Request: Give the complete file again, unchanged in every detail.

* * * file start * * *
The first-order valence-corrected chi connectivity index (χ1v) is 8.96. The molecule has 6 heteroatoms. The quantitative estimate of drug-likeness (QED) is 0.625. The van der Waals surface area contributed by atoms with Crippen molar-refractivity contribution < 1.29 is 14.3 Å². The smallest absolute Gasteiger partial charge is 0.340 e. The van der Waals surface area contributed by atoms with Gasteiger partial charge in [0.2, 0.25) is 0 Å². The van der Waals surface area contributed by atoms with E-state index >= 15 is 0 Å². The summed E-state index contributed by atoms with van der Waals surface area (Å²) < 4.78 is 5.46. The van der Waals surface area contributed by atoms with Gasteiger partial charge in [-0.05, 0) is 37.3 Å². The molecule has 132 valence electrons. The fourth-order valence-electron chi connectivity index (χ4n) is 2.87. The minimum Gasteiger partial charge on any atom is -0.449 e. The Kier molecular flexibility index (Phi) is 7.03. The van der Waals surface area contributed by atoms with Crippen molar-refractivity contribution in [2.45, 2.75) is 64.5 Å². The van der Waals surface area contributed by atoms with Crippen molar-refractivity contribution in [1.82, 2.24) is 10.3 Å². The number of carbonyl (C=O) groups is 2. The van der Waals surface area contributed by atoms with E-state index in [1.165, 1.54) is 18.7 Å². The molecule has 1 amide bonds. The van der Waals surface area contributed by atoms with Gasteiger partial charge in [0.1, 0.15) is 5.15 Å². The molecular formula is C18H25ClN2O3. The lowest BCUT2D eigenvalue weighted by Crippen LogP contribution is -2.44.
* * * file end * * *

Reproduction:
The first-order valence-corrected chi connectivity index (χ1v) is 8.96. The molecule has 6 heteroatoms. The quantitative estimate of drug-likeness (QED) is 0.625. The van der Waals surface area contributed by atoms with Crippen molar-refractivity contribution < 1.29 is 14.3 Å². The smallest absolute Gasteiger partial charge is 0.340 e. The van der Waals surface area contributed by atoms with Gasteiger partial charge in [0.2, 0.25) is 0 Å². The van der Waals surface area contributed by atoms with E-state index >= 15 is 0 Å². The summed E-state index contributed by atoms with van der Waals surface area (Å²) < 4.78 is 5.46. The van der Waals surface area contributed by atoms with Gasteiger partial charge in [-0.05, 0) is 37.3 Å². The molecule has 132 valence electrons. The fourth-order valence-electron chi connectivity index (χ4n) is 2.87. The minimum Gasteiger partial charge on any atom is -0.449 e. The Kier molecular flexibility index (Phi) is 7.03. The van der Waals surface area contributed by atoms with Crippen molar-refractivity contribution in [2.45, 2.75) is 64.5 Å². The van der Waals surface area contributed by atoms with Crippen molar-refractivity contribution in [1.82, 2.24) is 10.3 Å². The number of carbonyl (C=O) groups is 2. The van der Waals surface area contributed by atoms with E-state index in [1.165, 1.54) is 18.7 Å². The molecule has 1 amide bonds. The van der Waals surface area contributed by atoms with Gasteiger partial charge in [0.1, 0.15) is 5.15 Å². The molecular formula is C18H25ClN2O3. The lowest BCUT2D eigenvalue weighted by Crippen LogP contribution is -2.44.